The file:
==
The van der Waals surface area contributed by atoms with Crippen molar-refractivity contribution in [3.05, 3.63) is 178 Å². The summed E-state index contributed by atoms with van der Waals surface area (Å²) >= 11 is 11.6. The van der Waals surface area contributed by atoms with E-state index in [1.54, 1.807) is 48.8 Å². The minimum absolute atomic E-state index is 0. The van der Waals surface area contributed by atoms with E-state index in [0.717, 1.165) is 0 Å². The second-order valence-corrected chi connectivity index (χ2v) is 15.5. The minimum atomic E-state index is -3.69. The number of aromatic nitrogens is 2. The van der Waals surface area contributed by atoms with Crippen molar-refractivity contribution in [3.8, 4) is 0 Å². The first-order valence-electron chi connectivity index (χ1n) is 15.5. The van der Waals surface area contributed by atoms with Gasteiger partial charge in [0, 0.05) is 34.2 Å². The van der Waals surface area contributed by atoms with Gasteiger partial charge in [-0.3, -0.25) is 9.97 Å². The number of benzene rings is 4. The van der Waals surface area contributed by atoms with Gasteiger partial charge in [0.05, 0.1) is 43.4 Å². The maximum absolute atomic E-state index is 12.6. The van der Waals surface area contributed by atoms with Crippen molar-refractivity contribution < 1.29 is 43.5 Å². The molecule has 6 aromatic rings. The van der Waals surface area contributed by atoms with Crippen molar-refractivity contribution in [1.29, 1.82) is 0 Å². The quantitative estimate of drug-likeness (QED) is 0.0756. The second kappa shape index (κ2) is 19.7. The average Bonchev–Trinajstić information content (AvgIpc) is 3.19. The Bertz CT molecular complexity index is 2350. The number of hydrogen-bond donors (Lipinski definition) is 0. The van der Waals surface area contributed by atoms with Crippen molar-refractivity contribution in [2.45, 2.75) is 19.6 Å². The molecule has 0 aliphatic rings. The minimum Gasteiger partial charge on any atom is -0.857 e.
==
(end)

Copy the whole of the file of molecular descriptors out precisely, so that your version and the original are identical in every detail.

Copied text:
The van der Waals surface area contributed by atoms with Crippen molar-refractivity contribution in [3.05, 3.63) is 178 Å². The summed E-state index contributed by atoms with van der Waals surface area (Å²) >= 11 is 11.6. The van der Waals surface area contributed by atoms with E-state index in [1.54, 1.807) is 48.8 Å². The minimum absolute atomic E-state index is 0. The van der Waals surface area contributed by atoms with E-state index in [0.717, 1.165) is 0 Å². The second-order valence-corrected chi connectivity index (χ2v) is 15.5. The minimum atomic E-state index is -3.69. The number of aromatic nitrogens is 2. The van der Waals surface area contributed by atoms with Crippen molar-refractivity contribution in [3.8, 4) is 0 Å². The first-order valence-electron chi connectivity index (χ1n) is 15.5. The van der Waals surface area contributed by atoms with Gasteiger partial charge in [0, 0.05) is 34.2 Å². The van der Waals surface area contributed by atoms with Gasteiger partial charge in [-0.3, -0.25) is 9.97 Å². The number of benzene rings is 4. The van der Waals surface area contributed by atoms with Gasteiger partial charge in [0.05, 0.1) is 43.4 Å². The maximum absolute atomic E-state index is 12.6. The van der Waals surface area contributed by atoms with Crippen molar-refractivity contribution < 1.29 is 43.5 Å². The molecule has 6 aromatic rings. The van der Waals surface area contributed by atoms with Crippen molar-refractivity contribution in [1.29, 1.82) is 0 Å². The quantitative estimate of drug-likeness (QED) is 0.0756. The second kappa shape index (κ2) is 19.7. The average Bonchev–Trinajstić information content (AvgIpc) is 3.19. The Bertz CT molecular complexity index is 2350. The number of hydrogen-bond donors (Lipinski definition) is 0. The van der Waals surface area contributed by atoms with Crippen molar-refractivity contribution in [2.45, 2.75) is 19.6 Å². The molecule has 0 aliphatic rings. The minimum Gasteiger partial charge on any atom is -0.857 e.